Don’t worry about feeling selfish. Most people hold this in the back of their mind even when they move to another stage while grieving. It’s a completely natural reaction to a situation forced on a person permanently (like sickness or death).

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As you start cruising through the stages of grief, your mind will always lead you to ask selfish questions. Examples could include:

  1. Why is this happening to me? (This is normal. Although you’re not the one sick or dying.)
  2. Could I have done something different? (The answer is usually no.)
  3. I didn’t get enough time. Why? Or I should have spent more time with him/her. (Maybe this is true. If it is, don’t spend a lot of time dwelling on it.) Soak in all the time you have left and don’t let it slip away with anyone else you love!
  4. What will I do without him/her?
  5. How am I going to afford the bills now?
  6. What will the kids do? Will they be okay?
  7.  What is going to happen to all their stuff?
  8. Does he or she know how much I love them?
  9. Will he or she miss me?
  10. Why isn’t anyone else here? Why am I the only one staying here to comfort him or her? Doesn’t everyone else love her or him like I do?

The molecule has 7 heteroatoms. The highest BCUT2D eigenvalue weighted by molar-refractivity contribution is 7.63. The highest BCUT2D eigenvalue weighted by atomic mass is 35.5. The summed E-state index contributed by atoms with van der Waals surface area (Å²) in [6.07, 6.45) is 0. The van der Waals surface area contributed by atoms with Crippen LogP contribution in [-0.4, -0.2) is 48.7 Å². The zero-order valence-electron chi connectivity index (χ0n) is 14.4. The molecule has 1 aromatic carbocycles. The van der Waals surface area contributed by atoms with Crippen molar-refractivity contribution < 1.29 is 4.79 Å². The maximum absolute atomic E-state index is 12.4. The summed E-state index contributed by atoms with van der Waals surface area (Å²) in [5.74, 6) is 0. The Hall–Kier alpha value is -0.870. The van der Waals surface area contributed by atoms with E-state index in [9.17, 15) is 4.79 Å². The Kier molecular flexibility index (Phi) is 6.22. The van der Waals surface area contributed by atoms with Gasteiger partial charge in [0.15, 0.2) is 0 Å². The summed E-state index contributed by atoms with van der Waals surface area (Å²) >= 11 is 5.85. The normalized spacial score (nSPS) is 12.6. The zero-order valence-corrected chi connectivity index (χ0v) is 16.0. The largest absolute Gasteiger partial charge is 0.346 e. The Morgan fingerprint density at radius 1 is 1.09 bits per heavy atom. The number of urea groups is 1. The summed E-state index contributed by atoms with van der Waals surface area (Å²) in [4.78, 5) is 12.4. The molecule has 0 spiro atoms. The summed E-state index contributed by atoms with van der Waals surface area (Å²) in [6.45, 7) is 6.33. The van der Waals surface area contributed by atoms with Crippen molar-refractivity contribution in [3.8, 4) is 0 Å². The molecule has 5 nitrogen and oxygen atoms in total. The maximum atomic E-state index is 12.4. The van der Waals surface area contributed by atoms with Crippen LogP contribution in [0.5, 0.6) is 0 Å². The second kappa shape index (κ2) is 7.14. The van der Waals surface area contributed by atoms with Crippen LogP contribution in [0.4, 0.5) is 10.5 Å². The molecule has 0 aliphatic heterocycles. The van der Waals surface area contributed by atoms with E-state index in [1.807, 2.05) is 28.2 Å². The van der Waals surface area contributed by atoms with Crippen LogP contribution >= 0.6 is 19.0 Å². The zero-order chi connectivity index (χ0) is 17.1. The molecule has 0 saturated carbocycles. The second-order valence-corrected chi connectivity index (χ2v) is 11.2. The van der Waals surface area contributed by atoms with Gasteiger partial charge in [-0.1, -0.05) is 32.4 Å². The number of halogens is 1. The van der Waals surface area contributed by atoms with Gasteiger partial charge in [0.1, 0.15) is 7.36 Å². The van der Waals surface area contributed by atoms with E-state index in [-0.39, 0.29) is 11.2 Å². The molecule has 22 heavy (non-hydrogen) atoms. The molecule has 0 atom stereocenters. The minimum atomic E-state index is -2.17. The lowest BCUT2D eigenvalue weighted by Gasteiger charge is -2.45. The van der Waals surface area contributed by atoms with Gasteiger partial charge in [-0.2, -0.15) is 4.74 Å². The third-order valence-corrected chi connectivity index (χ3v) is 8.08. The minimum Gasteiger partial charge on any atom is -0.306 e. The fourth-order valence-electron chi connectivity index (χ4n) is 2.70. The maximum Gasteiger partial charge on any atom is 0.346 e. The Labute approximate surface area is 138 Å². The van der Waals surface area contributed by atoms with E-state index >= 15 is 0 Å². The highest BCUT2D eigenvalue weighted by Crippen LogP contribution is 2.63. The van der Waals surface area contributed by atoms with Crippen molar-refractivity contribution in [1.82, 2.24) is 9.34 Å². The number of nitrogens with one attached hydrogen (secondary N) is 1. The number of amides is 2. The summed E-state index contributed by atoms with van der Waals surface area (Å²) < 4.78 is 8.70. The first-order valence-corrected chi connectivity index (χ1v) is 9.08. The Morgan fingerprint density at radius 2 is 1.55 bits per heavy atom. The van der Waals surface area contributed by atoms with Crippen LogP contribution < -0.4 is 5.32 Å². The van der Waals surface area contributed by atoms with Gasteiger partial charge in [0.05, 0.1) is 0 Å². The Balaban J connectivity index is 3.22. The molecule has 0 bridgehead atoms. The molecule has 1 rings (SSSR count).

You are going to be super sensitive!

People you love or people who you know that love the sick/dying person are going to say something that makes you mad.   It happens.   These things that hurt your feelings are not intended to hurt you. If someone says something that you take offense to, try to remember that in this situation, people say things out of sadness, frustration, fear, or they just flat-out don’t know what to say!  Ignorance or insensitivity to your particular feelings may not be the first thing on their mind. They may have been sitting in silence, twiddling their thumbs trying to figure out what to say and then accidentally, the wrong thing comes out.

It’s important also to remember that sometimes the right thing comes out of their mouth but they say it the wrong way. This is where forgiveness plays a huge part in the grieving process. We’ll talk about forgiveness later.

True Colors Surface

Grief can bring out the best in people and it can also bring out the worst. It can tear a family a part and it can bring them closer together. The true nature of a personality will surface during times like this.